In a previous post, I started talking about intuition in childbirth, particularly in unassisted birth, inspired by Dr. Rixa Freeze’s doctoral dissertation. Continuing on that topic, I want to delve a little more deeply into it. I just can’t stop thinking about it, so I’ll backtrack in the paper.
First a little personal background — I first got pregnant in 2004, and became interested in pregnancy and birth then. That’s the way I am — when faced with a new situation, I try to learn as much as possible about it, and become as familiar as I can, so that when I go through the situation, it feels most comfortable to me. (Unfortunately, my husband is about the opposite, which means we drive each other nuts — like when we’re both playing a computer game, he prefers to just jump in and figure it out as he goes along, while I prefer to read the manual and the user guide and go through all the tutorials before I even start. When I ask him before I begin playing how something works or what to expect, he says, “Oh, just start playing — you’ll figure it out!” And I just can’t do that. It frustrates and annoys me!) So, I read and studied extensively while pregnant. Afterwards, I went into hyperdrive, going deeper and further into natural birth — not just drug-free births in hospitals, but pro-midwife, pro-CPM, pro-homebirth, and pro-unassisted birth.
When I read this section on intuition in Rixa’s paper, I was extremely glad to read her say that it seemed to her that the UC forums she read, moved away from learning medical and clinical knowledge as preparation methods for UC to relying solely on intuition as not only the best but the only way of preparing for a UC. Not having studied UC like she has, and only having limited exposure to it, I have noticed recent things on emails promoting just intuition, and even some people at times saying that women should not read negative things or stories about emergencies or bad outcomes (UC or otherwise), because then they’ll set themselves up for fulfilling those same things in their birth. It seemed that at first when I was introduced to UC that there was a lot more talk about complications and how to deal with them — sharing knowledge and real “what if” scenarios. I’m glad to know that what I picked up on was actually true.
This bothers me — the trend away from some sort of practical knowledge about birth to “oh, just listen to your intuition and everything will be fine.”
I’ve read numerous stories where just this thing happened — mothers who were planning a UC and then changed their minds because of something in their minds they just couldn’t let go of, and it was a good thing because either they or their babies needed help and/or medical attention during labor or after birth; other mothers who were planning a hospital or midwife-attended home birth and changed to a UC, and were glad they did because they had a successful and even glorious birth which would have become a medical problem had they done it differently; one woman who had a placenta previa (didn’t know it until labor) and began bleeding during labor, and got a tremendous urge to push, as if her body just screamed it at her, and she pushed the placenta and baby out in one huge long push, and the baby was perfectly fine (because of the speed of the birth — no time for the oxygen to be cut off); mothers whose babies had meconium and they automatically “suctioned” it out by the mom putting her mouth on the baby’s mouth and sucking it that way; etc.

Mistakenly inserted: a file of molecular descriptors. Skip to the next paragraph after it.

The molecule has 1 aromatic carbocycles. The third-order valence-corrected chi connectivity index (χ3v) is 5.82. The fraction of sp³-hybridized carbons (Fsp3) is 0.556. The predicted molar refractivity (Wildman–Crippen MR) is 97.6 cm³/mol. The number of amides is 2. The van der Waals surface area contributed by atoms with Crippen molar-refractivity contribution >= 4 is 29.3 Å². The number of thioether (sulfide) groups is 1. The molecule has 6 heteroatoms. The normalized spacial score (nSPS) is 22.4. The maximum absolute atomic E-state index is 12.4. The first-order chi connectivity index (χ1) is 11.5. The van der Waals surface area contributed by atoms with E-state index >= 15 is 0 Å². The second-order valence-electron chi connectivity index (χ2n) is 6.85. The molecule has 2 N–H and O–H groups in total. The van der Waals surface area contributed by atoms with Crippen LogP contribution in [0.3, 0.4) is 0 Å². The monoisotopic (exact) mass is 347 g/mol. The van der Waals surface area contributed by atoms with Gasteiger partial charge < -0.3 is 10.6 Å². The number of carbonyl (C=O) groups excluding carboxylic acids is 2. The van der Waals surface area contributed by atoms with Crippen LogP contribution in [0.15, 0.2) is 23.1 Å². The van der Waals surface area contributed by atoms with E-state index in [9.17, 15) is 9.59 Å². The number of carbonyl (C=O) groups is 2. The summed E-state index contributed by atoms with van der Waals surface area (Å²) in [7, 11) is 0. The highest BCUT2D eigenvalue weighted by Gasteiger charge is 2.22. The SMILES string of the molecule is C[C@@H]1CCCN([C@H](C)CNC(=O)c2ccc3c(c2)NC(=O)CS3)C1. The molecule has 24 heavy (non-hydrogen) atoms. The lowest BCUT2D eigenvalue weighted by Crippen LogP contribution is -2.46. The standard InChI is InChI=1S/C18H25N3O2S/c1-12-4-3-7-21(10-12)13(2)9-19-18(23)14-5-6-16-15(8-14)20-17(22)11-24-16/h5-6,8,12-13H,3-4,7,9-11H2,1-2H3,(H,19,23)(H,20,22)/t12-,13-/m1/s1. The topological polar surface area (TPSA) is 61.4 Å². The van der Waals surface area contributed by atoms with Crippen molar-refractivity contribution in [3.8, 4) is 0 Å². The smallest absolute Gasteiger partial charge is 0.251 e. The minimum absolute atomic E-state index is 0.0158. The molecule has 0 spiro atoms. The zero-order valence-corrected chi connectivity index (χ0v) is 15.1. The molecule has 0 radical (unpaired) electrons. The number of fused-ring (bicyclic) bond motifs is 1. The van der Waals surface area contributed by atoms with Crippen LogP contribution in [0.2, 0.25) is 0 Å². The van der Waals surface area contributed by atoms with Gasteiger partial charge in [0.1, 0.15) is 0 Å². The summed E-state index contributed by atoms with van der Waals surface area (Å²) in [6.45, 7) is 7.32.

Intuition can be very powerful, and I don’t discount it; but I don’t want to promote that as the best, and certainly not the only thing that should be considered. For every story of “intuition” telling them that something was going to happen, someone could probably dredge up 10 or 100 or 1000 stories of intuition failing to warn them of advance circumstances. If intuition were so good, then no one would ever die accidentally — there would be no skiing accidents, no falls from roofs, no car wrecks — because “intuition” should warn you of these things. If it were perfect. For me, intuition is one of those things where you should “err on the side of caution” — that is, if intuition is telling you that something bad is going to happen, you’d better freakin’ listen to it! On the other hand, if your intuition is “silent” while there are obvious or clinical signs of something bad about to happen, forget “intuition” and listen to the signs!
I’ve read sometime in the past a discussion about intuition — including why it seems that females are much more intuitive than males — and this article basically said that “intuition” is the brain picking up on subtle signals that the conscious mind does not fully recognize, but the subconscious mind does. And this is why “female intuition” is so much more common than “male intuition” (is that even a term?) — because women’s brains are wired differently, we have a lot more social skills, we’re more talkative and more communicative, and the two sides of our brains share a lot more communication than men’s brains do (it’s no joke that “men have a one-track mind” while women can mentally multitask) — so we women pick up on these subtle “something’s wrong” signals more than men do. But it’s not perfect.
And sometimes, even when you intuitively know something is going to happen, it doesn’t mean you can prevent that thing from happening, just because you knew it ahead of time. One woman I know had a strong feeling throughout her entire pregnancy that something was wrong with the baby; and sure enough, about a week after he was born, he was diagnosed with a fatal heart condition. Her prenatal intuition was correct, but her baby still died — not because of listening or not listening to intuition, but just because the particular defect was not curable, even by the excellent heart doctors at Le Bonheur, one of the best children’s hospitals in the South, and possibly in the nation.